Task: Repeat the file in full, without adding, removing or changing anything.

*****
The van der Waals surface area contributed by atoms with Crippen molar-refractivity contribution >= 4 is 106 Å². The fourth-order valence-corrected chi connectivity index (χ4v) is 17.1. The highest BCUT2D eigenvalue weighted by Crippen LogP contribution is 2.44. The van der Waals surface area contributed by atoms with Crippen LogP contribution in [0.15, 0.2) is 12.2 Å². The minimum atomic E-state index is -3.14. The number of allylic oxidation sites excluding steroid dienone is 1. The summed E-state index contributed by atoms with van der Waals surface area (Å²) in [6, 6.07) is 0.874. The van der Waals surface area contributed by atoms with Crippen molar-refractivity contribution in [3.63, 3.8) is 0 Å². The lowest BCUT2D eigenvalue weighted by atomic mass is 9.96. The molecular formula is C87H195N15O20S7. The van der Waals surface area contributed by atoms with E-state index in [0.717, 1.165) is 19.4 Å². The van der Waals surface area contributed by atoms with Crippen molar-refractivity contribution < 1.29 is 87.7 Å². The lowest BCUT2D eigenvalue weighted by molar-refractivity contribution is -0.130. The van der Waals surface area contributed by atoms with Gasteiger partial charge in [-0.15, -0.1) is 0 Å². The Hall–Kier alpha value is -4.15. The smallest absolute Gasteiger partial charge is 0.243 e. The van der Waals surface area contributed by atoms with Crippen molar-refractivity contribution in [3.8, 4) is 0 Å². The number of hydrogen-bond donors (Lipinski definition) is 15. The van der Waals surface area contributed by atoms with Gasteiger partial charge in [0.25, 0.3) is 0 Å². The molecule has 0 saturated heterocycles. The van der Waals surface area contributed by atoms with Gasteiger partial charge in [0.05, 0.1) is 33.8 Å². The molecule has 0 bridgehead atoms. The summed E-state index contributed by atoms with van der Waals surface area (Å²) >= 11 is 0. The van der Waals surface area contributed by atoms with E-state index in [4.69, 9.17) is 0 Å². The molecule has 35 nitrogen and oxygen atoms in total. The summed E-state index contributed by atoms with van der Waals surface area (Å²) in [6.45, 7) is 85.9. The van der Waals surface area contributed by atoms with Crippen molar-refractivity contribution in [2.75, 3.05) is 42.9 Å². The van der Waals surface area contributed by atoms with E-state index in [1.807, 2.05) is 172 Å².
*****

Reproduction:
The van der Waals surface area contributed by atoms with Crippen molar-refractivity contribution >= 4 is 106 Å². The fourth-order valence-corrected chi connectivity index (χ4v) is 17.1. The highest BCUT2D eigenvalue weighted by Crippen LogP contribution is 2.44. The van der Waals surface area contributed by atoms with Crippen LogP contribution in [0.15, 0.2) is 12.2 Å². The minimum atomic E-state index is -3.14. The number of allylic oxidation sites excluding steroid dienone is 1. The summed E-state index contributed by atoms with van der Waals surface area (Å²) in [6, 6.07) is 0.874. The van der Waals surface area contributed by atoms with Crippen molar-refractivity contribution in [3.63, 3.8) is 0 Å². The lowest BCUT2D eigenvalue weighted by atomic mass is 9.96. The molecular formula is C87H195N15O20S7. The van der Waals surface area contributed by atoms with E-state index in [0.717, 1.165) is 19.4 Å². The van der Waals surface area contributed by atoms with Crippen molar-refractivity contribution < 1.29 is 87.7 Å². The lowest BCUT2D eigenvalue weighted by molar-refractivity contribution is -0.130. The van der Waals surface area contributed by atoms with Gasteiger partial charge in [-0.15, -0.1) is 0 Å². The Hall–Kier alpha value is -4.15. The smallest absolute Gasteiger partial charge is 0.243 e. The van der Waals surface area contributed by atoms with Crippen molar-refractivity contribution in [3.8, 4) is 0 Å². The number of hydrogen-bond donors (Lipinski definition) is 15. The van der Waals surface area contributed by atoms with Gasteiger partial charge in [0.25, 0.3) is 0 Å². The molecule has 0 saturated heterocycles. The van der Waals surface area contributed by atoms with Gasteiger partial charge in [0.05, 0.1) is 33.8 Å². The molecule has 0 bridgehead atoms. The summed E-state index contributed by atoms with van der Waals surface area (Å²) >= 11 is 0. The van der Waals surface area contributed by atoms with E-state index in [4.69, 9.17) is 0 Å². The molecule has 35 nitrogen and oxygen atoms in total. The summed E-state index contributed by atoms with van der Waals surface area (Å²) in [6.45, 7) is 85.9. The van der Waals surface area contributed by atoms with Crippen molar-refractivity contribution in [2.75, 3.05) is 42.9 Å². The van der Waals surface area contributed by atoms with E-state index in [1.807, 2.05) is 172 Å².